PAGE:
March is already coming to a close, and it’s a great time to look back at some of the biggest accessibility stories from the past week. If you are a small business owner with a website, you are going to want to pay attention to our top story from the week. Apparently the IRS is looking to make it financially worth your while to create an accessible website.
We are also going to take a look at digital accessibility for university libraries. As a former disabled university student, I think a lot can be done to help students through digital accessibility so it’s great to see the leaders in the field taking notice. Finally, we’ll just quickly talk about a community center being hailed for their accessibility and travel to India where they’re trying to close the digital accessibility divide. That’s a lot, so let’s get started!
Another Incentive to Make Your Site Accessible
According to the Bureau of Internet Accessibility, the IRS is about to make it even more practical for website owners to create accessible websites. According to the article, “Through the IRS Code Section 44, Disabled Access Credit, your small business can qualify for a tax credit for increasing website accessibility and making other accommodations to make your business more usable to persons with disabilities.” If you meet the requirements, and you take the right steps, you might just qualify for a $5,000 credit!
First, it’s important to know that your business cannot have an annual revenue above $1million and you can’t have more than 30 full time employees (according to the article). If you meet both of those requirements, look into the credit more, it could be a great incentive to kick your website accessibility plan into high gear.
Learn more about the IRS plan to make more websites accessible by visiting the Bureau of Internet Accessibility’s website. They also share a handy link to the form you’ll need to fill out to apply for the credit.
Scholarship and Accessibility
If you have attended or plan to attend a university at some point, hitting the books in the library will probably become a big part of your study routine. If you have a disability (or if you are like me and develop one during your time at university) you might wonder how accessible the library will be for you to use. Will it be simple? Will you need to request accommodations like digital books? While most universities have a disabilities services office or liaison, it still is important for facilities created for all students to truly support all of its students.
The American Libraries website just published an excellent article about just this concern called, Implications for Accessibility in Academic Libraries. One exciting future application of library university’s digital services is in the realm of Big Data, “The presenters noted that Big Data can enhance accessibility as it provides a means to explore new ways to comprehend data relationships, and it demonstrates areas of concern and opportunity for services.”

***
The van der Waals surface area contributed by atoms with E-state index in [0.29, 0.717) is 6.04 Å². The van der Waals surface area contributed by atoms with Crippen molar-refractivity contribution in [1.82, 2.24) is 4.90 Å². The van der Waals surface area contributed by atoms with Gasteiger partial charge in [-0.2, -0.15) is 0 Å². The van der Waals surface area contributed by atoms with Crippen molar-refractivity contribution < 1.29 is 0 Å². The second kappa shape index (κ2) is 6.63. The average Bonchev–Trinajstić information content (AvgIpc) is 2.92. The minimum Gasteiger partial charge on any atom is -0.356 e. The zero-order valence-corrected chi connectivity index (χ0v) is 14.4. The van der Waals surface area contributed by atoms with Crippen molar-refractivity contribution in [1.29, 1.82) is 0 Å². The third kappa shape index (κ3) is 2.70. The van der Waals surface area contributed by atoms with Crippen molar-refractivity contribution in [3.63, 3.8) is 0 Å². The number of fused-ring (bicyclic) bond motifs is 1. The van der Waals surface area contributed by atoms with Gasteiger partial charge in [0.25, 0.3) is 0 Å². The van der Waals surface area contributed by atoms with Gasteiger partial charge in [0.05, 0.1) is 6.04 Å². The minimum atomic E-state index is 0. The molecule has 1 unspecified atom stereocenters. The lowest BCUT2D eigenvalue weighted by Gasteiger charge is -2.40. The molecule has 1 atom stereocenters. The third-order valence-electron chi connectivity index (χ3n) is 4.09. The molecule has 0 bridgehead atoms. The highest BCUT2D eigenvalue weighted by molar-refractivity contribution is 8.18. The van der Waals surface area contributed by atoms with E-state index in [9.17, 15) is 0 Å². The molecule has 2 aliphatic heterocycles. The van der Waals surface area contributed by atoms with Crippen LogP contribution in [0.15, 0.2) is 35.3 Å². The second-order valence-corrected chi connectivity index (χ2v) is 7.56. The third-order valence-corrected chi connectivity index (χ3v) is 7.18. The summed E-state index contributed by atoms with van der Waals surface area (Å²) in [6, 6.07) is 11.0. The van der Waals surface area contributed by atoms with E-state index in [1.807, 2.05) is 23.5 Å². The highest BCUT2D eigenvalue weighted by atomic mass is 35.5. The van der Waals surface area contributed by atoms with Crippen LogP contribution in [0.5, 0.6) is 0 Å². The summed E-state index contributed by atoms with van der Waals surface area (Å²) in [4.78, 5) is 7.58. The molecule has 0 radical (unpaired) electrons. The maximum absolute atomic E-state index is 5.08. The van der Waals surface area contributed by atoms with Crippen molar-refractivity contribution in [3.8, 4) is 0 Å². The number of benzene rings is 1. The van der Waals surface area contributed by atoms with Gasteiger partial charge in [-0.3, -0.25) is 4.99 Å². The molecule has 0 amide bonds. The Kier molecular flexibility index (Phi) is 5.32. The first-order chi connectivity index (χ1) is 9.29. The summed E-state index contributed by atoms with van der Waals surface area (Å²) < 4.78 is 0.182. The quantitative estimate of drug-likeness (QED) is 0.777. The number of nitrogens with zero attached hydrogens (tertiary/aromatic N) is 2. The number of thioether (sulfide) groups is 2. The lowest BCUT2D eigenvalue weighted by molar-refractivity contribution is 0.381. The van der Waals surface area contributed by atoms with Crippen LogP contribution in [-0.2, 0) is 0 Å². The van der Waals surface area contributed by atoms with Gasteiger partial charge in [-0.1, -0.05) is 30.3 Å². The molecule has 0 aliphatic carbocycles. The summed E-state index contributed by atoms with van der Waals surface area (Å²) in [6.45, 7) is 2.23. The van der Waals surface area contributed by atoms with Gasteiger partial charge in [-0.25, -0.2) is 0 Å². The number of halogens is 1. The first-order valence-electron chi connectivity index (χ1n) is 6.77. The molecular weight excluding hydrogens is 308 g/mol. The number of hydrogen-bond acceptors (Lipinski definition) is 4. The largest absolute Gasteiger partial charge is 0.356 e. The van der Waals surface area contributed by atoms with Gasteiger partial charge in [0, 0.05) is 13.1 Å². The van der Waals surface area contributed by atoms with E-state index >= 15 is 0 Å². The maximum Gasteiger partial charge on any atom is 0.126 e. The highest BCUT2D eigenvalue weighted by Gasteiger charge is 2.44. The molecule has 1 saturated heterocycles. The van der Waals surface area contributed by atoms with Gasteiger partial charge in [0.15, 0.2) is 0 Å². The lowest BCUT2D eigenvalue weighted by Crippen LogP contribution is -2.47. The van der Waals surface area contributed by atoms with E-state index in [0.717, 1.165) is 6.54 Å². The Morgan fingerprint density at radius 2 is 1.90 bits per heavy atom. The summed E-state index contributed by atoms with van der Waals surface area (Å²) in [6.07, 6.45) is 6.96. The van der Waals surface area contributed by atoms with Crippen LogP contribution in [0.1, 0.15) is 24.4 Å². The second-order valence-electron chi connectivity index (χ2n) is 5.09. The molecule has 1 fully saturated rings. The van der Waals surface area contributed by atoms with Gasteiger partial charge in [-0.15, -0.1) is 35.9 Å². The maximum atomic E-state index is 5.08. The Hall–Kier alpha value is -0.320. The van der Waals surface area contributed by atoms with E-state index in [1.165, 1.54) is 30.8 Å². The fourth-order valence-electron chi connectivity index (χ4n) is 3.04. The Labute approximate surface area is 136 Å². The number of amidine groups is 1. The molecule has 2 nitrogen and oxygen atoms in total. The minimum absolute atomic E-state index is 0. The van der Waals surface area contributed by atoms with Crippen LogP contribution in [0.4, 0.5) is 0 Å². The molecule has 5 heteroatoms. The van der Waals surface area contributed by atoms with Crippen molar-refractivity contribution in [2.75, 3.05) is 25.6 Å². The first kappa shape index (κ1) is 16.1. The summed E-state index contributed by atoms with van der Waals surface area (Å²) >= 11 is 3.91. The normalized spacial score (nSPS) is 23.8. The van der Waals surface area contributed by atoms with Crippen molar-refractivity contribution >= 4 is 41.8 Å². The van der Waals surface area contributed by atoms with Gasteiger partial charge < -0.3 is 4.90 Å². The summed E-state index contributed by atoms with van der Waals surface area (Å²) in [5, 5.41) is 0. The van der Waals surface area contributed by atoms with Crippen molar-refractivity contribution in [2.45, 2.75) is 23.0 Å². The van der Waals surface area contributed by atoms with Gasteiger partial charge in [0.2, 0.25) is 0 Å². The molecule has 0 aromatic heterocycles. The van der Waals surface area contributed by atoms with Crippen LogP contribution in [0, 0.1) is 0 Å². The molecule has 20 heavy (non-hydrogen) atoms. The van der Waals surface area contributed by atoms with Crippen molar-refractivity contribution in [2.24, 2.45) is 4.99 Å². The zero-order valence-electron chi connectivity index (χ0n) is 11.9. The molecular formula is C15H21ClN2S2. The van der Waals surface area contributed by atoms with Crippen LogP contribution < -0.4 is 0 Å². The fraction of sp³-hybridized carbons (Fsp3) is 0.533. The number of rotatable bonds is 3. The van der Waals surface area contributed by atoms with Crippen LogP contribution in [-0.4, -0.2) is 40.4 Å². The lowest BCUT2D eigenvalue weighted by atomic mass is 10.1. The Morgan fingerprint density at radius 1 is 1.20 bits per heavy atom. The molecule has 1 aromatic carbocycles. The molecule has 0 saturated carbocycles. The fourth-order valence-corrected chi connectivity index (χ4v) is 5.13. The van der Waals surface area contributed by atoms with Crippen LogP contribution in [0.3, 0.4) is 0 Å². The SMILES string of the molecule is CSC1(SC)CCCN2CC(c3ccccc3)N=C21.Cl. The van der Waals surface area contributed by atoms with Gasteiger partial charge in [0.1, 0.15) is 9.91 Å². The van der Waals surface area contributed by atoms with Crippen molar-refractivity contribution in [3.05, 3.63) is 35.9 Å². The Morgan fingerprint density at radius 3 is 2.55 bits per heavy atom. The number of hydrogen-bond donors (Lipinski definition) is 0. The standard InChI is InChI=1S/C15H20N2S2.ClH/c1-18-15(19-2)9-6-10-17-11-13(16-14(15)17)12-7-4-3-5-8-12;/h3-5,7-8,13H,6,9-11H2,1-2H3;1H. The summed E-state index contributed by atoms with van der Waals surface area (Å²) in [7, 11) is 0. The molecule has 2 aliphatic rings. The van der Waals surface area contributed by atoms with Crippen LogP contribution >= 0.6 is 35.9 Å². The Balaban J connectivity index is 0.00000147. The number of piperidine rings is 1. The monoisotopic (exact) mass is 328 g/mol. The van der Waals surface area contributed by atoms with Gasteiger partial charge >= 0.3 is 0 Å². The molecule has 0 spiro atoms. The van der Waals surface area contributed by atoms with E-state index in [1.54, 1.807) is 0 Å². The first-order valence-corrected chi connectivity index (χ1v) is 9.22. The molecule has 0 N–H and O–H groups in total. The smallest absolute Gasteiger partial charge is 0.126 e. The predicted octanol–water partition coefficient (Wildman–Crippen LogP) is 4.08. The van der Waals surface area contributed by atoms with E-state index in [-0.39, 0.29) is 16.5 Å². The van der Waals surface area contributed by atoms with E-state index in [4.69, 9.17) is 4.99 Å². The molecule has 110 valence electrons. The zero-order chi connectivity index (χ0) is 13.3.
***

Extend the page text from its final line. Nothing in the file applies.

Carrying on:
The article does a great job of covering the concerns that need to be examined as new and trending technologies start to make more appearances in university libraries. Considerations like making sure there are alternatives for using CAPTCHA for verification need to be planned for so that all students can use the technology.
Getting Physical Accessibility Right
In another bit of good news, a leisure center is being recognized for its commitment to accessibility. In an article entitled, Witham Leisure Centre recognised for its disabled access, the Braintree & Witham Times shows how important paying attention to a building’s accessibility really is. While every building should be accessible (and it is a bit unfortunate that it’s so rare that when it goes right it makes the news) it’s a good start.
International Digital Accessibility
We know that digital accessibility is a global problem. The internet developed extremely quickly, and often was built without too much attention paid to accessibility concerns. Some countries have regulations regarding digital accessibility, some do not. But the more pervasive the internet becomes, the more digital innovators are pushing to develop a more inclusive internet.
It is more than just unfair to create an inaccessible internet. It is also unwise because millions of people across the globe need accessibility modifications in order to access important content and shop/sell things on e-commerce websites. If these sites are inaccessible, the site owners are losing out on a lot of potential business deals, valuable subscribers, intelligent contributors, and so on.
The New Indian Express talks about the issue too, stating that a lecturer recently brought up just how important the issue is, “Addressing the urban lecture series on accessibility in Smart Cities, held here on Tuesday, Mohapatra said, accessibility is no more an entitlement, it is a basic right of the PWDs.”
A basic right. That’s true, succinct, and a great way to put it. Let’s hope that more people take note and begin to build digital accessibility into their websites and products from the outset instead of ignoring the issue or developing sub-par fixes that are not as useful as they should be for people who need accommodations.
If you want to learn a bit more about accessibility and online shopping, read our blog post Why Your Online Store is Losing Money by Delaying Accessibility Improvements.
Read more about the gap in the New Indian Express article, Smart Cities’ Digital Divide: Call for Focus on Accessibility.